Creación de plantillas dinámicas en C++

I've got a template class with an integer parameter, but I only know the template parameter at runtime. Is there any best practice to create template classes at runtime?

The solution I've come up with is to create an abstract base class of the template class, that provides the interface and have an adapter class, that creates the template class and stores it in a pointer of the type of the base class.

class MyInterface {
    virtual void doSomething(...) = 0;
}

template <int T>
class MyTemplateClass : public MyInterface {
    void doSomething(...) { ... };
}

class TemplateAdapter {
    MyInterface* template_class;

    Template(int n) {
        switch(n) {
          case 1:
            template_class = new MyTemplateClass<1>();
            break;
          case 2:
            template_class = new MyTemplateClass<2>();
            break;
          case 3:
            template_class = new MyTemplateClass<3>();
            break;
          [...]
        }
    }

   void doSomething() {
       template_class->doSomething();
   }
}

Now while this does work and yields the correct results, it is very slow. It is almost twice as slow using the adapter than using the template class. It is clear that is has to be somewhat slower, but this is far slower than I'd expected.

Where does this big loss in performance come from? And do you know how to dynamically create a template class with a better performance?

Any help is greatly appreciated! Thanks, Pedro

preguntado el 23 de septiembre de 13 a las 04:09

Templates != runtime. You're using the wrong tool for this job. -

Espero que estés usando unique_ptr or similar in real code :) -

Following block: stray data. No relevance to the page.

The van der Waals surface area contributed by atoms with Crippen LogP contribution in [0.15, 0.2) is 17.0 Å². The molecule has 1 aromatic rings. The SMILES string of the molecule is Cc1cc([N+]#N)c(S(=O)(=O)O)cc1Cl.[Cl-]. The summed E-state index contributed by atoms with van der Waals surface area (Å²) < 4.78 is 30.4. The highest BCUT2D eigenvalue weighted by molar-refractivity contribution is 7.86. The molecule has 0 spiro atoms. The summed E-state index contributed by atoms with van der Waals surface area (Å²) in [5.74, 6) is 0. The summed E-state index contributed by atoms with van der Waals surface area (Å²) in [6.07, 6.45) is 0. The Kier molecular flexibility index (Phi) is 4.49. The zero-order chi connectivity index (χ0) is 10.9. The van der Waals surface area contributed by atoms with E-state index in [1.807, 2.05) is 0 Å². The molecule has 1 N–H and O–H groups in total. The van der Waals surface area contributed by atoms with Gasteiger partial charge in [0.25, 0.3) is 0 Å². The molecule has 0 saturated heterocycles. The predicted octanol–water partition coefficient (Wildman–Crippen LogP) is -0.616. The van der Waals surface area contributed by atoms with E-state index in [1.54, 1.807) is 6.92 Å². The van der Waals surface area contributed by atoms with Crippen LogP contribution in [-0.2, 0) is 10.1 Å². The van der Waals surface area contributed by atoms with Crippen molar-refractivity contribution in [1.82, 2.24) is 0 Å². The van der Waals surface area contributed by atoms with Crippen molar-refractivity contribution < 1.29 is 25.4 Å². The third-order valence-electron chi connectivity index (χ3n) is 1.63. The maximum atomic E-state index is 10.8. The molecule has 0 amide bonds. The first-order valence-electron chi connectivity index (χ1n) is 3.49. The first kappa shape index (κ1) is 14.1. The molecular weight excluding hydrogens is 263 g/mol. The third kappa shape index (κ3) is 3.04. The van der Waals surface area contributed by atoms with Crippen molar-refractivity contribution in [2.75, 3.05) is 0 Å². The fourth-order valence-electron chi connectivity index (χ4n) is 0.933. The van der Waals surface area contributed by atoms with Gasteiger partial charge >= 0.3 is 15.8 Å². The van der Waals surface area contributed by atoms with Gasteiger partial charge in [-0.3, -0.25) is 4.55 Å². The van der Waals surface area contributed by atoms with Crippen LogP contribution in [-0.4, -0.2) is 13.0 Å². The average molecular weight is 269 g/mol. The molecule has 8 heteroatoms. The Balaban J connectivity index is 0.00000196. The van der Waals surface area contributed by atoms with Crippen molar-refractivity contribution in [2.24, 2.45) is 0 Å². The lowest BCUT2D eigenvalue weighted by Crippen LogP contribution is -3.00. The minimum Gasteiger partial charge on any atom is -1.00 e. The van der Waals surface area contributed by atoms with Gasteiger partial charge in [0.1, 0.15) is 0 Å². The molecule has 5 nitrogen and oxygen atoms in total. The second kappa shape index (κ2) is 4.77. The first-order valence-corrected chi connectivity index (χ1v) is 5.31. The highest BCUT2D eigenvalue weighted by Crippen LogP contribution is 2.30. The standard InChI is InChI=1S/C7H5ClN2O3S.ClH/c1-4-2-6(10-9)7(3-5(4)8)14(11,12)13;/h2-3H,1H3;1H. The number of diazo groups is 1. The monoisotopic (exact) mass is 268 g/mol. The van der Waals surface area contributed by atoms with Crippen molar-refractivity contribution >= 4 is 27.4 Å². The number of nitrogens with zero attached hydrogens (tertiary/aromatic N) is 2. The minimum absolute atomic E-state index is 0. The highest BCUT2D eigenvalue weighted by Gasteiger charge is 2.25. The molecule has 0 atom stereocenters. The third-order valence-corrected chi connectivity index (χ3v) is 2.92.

As written, its hard to pin down, since anything that would be time-consuming is in code you conveniently omitted. Why are you doing this with templates in the first place? Templates are not a good fit for this, and the statement "I only know the template parameter at runtime" is a good indicator of that. -

@WhozCraig The template class I am using is a high performance data structure, that relies on some optimizations done by the compiler based on the fact that the class can be constructed with a constant integer. The problem is that for me to use it in an dynamic application, I somehow need to access the specific classes during runtime. So now I'm not sure, if I can still conveniently make use of the compiler optimizations. -

How many possible values, just a few? How often is the class interacted with? How "early" do you know the runtime value? What calls DoSomething, in what kind of context? -

4 Respuestas

This design does not allow the compiler to inline anything (the virtual call can be removed if the actual type is known at compile time), and requires a run time decision for the class that is actually instantiated.

Respondido el 23 de Septiembre de 13 a las 04:09

Template in C++ exists only compile-time, any attempt to dynamically generate template will fail due to this reason.

Your code might be optimized by removing run-time switch and making adapter the template:

template<int i>
class TemplateAdapter {
    MyTemplateClass<i> template_class;

}

but this eliminates any adapter need.

Respondido el 23 de Septiembre de 13 a las 04:09

The other answers already explain that templates are a compile time rather than runtime feature. However your question asks why is there such a noticeable performance penalty in your workaround. If you're creating the adapter class frequently, the new keyword is allocating memory from the heap for the child object, and heap allocations are notoriously slow.

Respondido el 23 de Septiembre de 13 a las 06:09

Do you need the dependency inversion introduced by MyInterface? If not, why not just create a non-polymorphic and non-templatized type which does the same thing as your Adapter but contains the full implementation of the required functionality...? It would decide what to do based on the integer parameter passed at construction time, without creating new object or calling virtual functions...

Respondido el 23 de Septiembre de 13 a las 10:09

No es la respuesta que estás buscando? Examinar otras preguntas etiquetadas or haz tu propia pregunta.